On July 26, Secretary of the U.S. Department of Health and Human Services (HHS) Alex Azar said that HHS will undertake an effort to reform federal health privacy rules, including those under HIPAA and the rules governing substance abuse treatment records at 42 C.F.R. Part 2 (Part 2). In speaking about efforts by the Trump Administration to improve value-based care efforts that improve efficiency and reward outcomes in clinical treatment, Secretary Azar said that, “in the coming months,” HHS plans to release requests for information on HIPAA and Part 2. Following those requests, HHS will undertake “regulatory action to reform these rules.” Secretary Azar noted that these rules hinder not only value-based care, but also efforts to combat opioid addiction.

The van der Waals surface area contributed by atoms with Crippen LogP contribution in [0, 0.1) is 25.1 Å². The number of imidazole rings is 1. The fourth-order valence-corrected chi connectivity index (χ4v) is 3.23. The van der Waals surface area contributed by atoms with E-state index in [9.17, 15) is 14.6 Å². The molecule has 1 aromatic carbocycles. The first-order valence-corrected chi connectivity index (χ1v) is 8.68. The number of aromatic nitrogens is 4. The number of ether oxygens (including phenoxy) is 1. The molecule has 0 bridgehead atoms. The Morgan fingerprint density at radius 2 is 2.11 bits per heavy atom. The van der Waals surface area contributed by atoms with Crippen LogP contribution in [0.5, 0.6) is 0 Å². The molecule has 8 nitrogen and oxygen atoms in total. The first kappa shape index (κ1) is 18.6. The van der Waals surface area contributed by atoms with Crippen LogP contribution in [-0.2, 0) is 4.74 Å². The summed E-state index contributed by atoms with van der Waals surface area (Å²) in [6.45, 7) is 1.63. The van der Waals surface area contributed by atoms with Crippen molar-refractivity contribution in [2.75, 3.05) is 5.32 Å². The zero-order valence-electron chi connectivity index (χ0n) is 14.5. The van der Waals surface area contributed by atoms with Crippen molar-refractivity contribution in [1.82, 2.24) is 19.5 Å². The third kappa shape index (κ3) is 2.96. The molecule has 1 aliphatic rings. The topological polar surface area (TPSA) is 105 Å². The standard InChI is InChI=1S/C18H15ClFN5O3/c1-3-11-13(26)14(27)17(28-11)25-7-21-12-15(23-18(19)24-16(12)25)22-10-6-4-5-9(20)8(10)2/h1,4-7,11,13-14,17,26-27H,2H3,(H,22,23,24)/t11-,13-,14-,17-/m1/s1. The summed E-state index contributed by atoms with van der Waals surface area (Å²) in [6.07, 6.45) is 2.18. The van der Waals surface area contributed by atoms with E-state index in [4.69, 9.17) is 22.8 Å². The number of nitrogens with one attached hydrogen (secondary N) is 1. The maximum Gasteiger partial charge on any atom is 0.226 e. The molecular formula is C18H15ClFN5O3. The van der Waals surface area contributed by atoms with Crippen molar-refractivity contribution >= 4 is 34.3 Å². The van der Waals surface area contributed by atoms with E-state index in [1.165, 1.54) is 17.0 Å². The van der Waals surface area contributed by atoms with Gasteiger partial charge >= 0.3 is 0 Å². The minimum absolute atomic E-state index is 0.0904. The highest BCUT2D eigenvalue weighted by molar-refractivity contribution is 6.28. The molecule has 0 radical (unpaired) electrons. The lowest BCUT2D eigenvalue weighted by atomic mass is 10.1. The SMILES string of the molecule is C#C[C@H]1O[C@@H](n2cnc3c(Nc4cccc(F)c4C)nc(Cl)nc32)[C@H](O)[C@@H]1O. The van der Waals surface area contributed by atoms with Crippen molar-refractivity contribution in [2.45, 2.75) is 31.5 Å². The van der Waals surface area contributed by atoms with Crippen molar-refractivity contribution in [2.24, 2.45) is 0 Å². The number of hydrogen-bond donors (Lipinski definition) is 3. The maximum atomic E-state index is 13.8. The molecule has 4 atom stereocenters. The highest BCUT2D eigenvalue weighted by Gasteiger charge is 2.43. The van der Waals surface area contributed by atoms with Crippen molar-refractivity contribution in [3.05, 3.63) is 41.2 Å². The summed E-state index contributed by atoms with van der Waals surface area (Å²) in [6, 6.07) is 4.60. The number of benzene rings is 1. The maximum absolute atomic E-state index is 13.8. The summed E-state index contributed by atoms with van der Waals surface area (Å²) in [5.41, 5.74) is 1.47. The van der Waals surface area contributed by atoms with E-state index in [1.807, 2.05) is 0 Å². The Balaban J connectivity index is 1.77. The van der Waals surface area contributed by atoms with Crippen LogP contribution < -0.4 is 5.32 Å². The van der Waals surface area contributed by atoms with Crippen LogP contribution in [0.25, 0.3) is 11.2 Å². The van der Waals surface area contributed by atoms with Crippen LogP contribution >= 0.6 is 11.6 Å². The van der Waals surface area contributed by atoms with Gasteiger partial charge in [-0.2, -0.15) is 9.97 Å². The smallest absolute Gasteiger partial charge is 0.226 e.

The HIPAA rules were last overhauled in 2013 when HHS promulgated the Omnibus Final Rule, following enactment of the Health Information Technology for Economic and Clinical Health (HITECH) Act in 2009. Notably, the Omnibus Final Rule made the HIPAA rules directly applicable to business associates. However, the Omnibus Final Rule did not address what critics view as barriers to sharing data in the HIPAA rules, which may hinder efforts to encourage providers to adopt electronic health technology more broadly. Recently, CMS has touted efforts to promote patient access to health data among Medicare beneficiaries, though CMS has not said whether these efforts will involve changes to HIPAA rules. It is possible that HHS will use this opportunity to make the HIPAA rules more supportive of efforts by CMS to encourage broader adoption of health care technology.

In any event, companies with interest in health privacy regulations should consider submitting ideas or policy proposals to HHS when the request for information is issued.